___ ___ ___

  1. Ahem.
  2. mircea_popescu: I’ll give you another mindfuck, by explaining the Baez* reference mentioned en passant.
    asciilifeform: Hm?

    mircea_popescu: So this schmuck is an “entrepreneur”, whatever, typical socialist state constructed leech, like they have in Ro Ru US etc. A Peter Thiel (speaking of which, anyone actually recall the thing ? which is how he became famous in the first place ?) Now, he’s also an Argentine. He was the main man of the ex-President, govt changed, he would have to be thicker than the law permits to not realise they’re coming to steal his shit next. He has had almost half a year, during which he failed to drive the 200 “automoviles de lujo” ie, upmarket consumer crap across the border into Chile. HE COULD HAVE DONE THE DEED HIMSELF. Did not. “Hid them” through the process of throwing a tarp over the shit. Then “el fiscal marijuan” (I kid you not) discovered that there are “a lot more properties than previously known”. ie, looked under the tarp.

    asciilifeform: Who the fuck ‘saves’ in … cars ?
    mircea_popescu: Argentines. This is not even a joke. they believe cars are “an investment”. They also believe “de lujo” means 60k crap from the US, fucking ford fiestas and whatnit.

    asciilifeform: And not museum cars…? But generic?
    mircea_popescu: Generic.
    asciilifeform: l0l!!

    mircea_popescu: About 1/3 of the country’s trade defficit is rich idiots “investing” and with a country that invests like this, famine should surprise no-one. They readily agree with me when I say “Argentina is horribly managed”. They have not the fucking inklest of an idea wtf they mean, seriously, that woman put a million dollars into cars. And when i say she looks like a used up old whore people go “O how could you say this about La Presidenta”
    asciilifeform: Sounds like an Egypt.

    mircea_popescu: She’s no fucking Presidenta, she’s an old whore from west Texas. Looks, ~and thinks~ like she did the trucker routes all her life. Supreme accomplishment is a retirement full of cars. “Luxury” cars.

    ___ ___

    *Lázaro “No soy corupto” Báez.

  3. A recent case study in the reason for drawing the line in the sand at 5`000 units is the 997 GT3, for which Porsche produced 2`378 of the Gen1 and 2`256 of the Gen2. That these were the last of the monster Mezgers goes some way to explaining why their prices are up some 50% in the last 3 years, even though the cars are less than 10 years old, but the faster, more powerful 997 Turbos have continued to depreciate at a predictable rate, whereas the GT3s have suddenly risen from a strangely early base of their depreciation curves almost entirely due to production volumes.
  4. Speaking of which, Chag Sameach!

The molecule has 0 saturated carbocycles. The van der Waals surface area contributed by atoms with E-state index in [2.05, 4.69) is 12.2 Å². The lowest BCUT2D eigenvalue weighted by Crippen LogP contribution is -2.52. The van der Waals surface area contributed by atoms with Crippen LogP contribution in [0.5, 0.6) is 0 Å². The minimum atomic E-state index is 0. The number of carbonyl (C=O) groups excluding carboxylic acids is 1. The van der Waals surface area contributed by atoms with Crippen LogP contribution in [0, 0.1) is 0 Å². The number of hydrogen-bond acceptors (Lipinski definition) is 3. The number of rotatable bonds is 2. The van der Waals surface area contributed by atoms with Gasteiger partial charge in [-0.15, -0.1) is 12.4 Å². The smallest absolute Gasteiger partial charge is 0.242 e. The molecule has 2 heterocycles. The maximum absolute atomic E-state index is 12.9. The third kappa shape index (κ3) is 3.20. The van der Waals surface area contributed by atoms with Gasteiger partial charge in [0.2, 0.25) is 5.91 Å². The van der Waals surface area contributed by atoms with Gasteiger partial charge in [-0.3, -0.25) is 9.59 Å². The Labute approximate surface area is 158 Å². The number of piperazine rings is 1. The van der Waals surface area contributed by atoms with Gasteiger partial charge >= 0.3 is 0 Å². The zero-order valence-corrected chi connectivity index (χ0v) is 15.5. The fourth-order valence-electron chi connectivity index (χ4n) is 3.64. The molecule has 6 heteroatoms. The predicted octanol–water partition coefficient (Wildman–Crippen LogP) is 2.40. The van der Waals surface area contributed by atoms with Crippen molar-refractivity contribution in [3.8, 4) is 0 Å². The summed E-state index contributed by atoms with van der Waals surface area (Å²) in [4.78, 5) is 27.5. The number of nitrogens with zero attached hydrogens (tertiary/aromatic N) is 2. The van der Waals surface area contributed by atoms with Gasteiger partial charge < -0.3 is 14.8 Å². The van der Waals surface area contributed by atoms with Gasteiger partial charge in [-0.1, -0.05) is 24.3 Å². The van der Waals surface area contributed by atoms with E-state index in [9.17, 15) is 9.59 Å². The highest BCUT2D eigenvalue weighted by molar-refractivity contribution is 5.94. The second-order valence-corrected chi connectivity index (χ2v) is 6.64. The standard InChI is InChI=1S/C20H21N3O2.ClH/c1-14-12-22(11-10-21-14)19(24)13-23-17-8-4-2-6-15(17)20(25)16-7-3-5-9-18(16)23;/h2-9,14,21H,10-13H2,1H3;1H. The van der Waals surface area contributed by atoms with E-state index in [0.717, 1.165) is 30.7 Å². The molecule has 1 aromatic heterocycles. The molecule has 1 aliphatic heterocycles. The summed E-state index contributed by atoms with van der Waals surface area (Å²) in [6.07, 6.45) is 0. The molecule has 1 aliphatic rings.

5. How else do you explain the rise of the USG’s Fourth Reich with its citizen’s longing for relics of the Third ?
  6. I was actually looking fairly seriously at 993s late last summer as a potential investment but when the owner of one of the vehicles mentioned oh-so-casually that a new (slightly curved at the edges) windshield on his sorta-ratty-but-still-$50k-base-Carrera would be $4k, I quickly realised that there was no free lunch here, nor any shrewd investment opportunity. Even if the better kept cars were appreciating at 10-20% a year, it would cost most of that just to maintain it. And what if the year came when the car didn’t appreciate that much ? Hm ? What then ?
  7. Yes, you’ll also need an acreage to store all these things. Condo dwelling urbanites need only apply if they’re also content to pay a few grand a year for parking and storage. Spending $3-4k per year isn’t hard in most cities, but will definitely take a ding out of your capital appreciation prospects if you’re, say, trying to turn a $6k Datsun 240Z into a $20k “collector’s car.”
  8. Stolen cars can be “fenced” through commercial outlets such as that sketchy used car lot on the corner with the barbed wire fences (you know the ones), privately sold through eBay et al., or through personal networks.
  9. Scarcity, of course, is the mother of all value, the father of which is that rich people appreciate it, lust for it, or have themselves created it for other rich people.

4 thoughts on “Pete’s guide to investing in cars.

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  2. […] two brain cells and a few cents to rub together has been pumping every spare nickel into Porsches, art, housing, Bitcoin, or ANYTHING BUT USD. So no, Apple can’t buy Russia and the US […]

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  4. […] previously discussed the air-cooled bubble and how to invest in cars on these pages, not to mention the reason new cars are so slabby these days, but we’ve […]